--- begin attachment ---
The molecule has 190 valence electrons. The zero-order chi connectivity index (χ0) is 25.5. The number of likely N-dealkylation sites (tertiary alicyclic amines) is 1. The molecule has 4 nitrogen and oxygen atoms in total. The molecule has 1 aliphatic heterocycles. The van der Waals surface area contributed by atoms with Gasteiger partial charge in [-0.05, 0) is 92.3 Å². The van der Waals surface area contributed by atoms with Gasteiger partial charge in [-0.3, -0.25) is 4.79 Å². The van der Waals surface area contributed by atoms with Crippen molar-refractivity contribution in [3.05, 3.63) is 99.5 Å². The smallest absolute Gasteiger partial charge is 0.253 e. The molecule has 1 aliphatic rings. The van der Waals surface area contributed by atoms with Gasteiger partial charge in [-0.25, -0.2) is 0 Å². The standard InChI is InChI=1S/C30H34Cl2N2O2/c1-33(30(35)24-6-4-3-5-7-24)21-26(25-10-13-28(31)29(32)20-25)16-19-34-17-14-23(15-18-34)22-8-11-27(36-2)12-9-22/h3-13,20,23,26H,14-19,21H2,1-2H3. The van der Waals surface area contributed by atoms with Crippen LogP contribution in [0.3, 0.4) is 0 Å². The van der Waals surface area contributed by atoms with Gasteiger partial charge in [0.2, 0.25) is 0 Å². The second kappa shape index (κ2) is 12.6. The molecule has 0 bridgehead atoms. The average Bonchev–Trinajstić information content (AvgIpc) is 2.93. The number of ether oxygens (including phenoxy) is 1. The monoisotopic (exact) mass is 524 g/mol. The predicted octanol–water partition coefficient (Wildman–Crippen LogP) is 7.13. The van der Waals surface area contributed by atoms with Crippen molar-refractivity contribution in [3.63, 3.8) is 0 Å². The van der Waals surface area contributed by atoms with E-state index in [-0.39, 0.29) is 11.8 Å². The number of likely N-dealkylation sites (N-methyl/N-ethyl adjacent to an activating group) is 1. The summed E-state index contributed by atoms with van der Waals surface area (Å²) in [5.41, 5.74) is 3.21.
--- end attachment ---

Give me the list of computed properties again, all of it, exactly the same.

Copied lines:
The molecule has 190 valence electrons. The zero-order chi connectivity index (χ0) is 25.5. The number of likely N-dealkylation sites (tertiary alicyclic amines) is 1. The molecule has 4 nitrogen and oxygen atoms in total. The molecule has 1 aliphatic heterocycles. The van der Waals surface area contributed by atoms with Gasteiger partial charge in [-0.05, 0) is 92.3 Å². The van der Waals surface area contributed by atoms with Gasteiger partial charge in [-0.3, -0.25) is 4.79 Å². The van der Waals surface area contributed by atoms with Crippen molar-refractivity contribution in [3.05, 3.63) is 99.5 Å². The smallest absolute Gasteiger partial charge is 0.253 e. The molecule has 1 aliphatic rings. The van der Waals surface area contributed by atoms with Gasteiger partial charge in [-0.25, -0.2) is 0 Å². The standard InChI is InChI=1S/C30H34Cl2N2O2/c1-33(30(35)24-6-4-3-5-7-24)21-26(25-10-13-28(31)29(32)20-25)16-19-34-17-14-23(15-18-34)22-8-11-27(36-2)12-9-22/h3-13,20,23,26H,14-19,21H2,1-2H3. The van der Waals surface area contributed by atoms with Crippen LogP contribution in [0.3, 0.4) is 0 Å². The van der Waals surface area contributed by atoms with Gasteiger partial charge in [0.2, 0.25) is 0 Å². The second kappa shape index (κ2) is 12.6. The molecule has 0 bridgehead atoms. The average Bonchev–Trinajstić information content (AvgIpc) is 2.93. The number of ether oxygens (including phenoxy) is 1. The monoisotopic (exact) mass is 524 g/mol. The predicted octanol–water partition coefficient (Wildman–Crippen LogP) is 7.13. The van der Waals surface area contributed by atoms with Crippen molar-refractivity contribution in [3.63, 3.8) is 0 Å². The van der Waals surface area contributed by atoms with E-state index in [-0.39, 0.29) is 11.8 Å². The number of likely N-dealkylation sites (N-methyl/N-ethyl adjacent to an activating group) is 1. The summed E-state index contributed by atoms with van der Waals surface area (Å²) in [5.41, 5.74) is 3.21.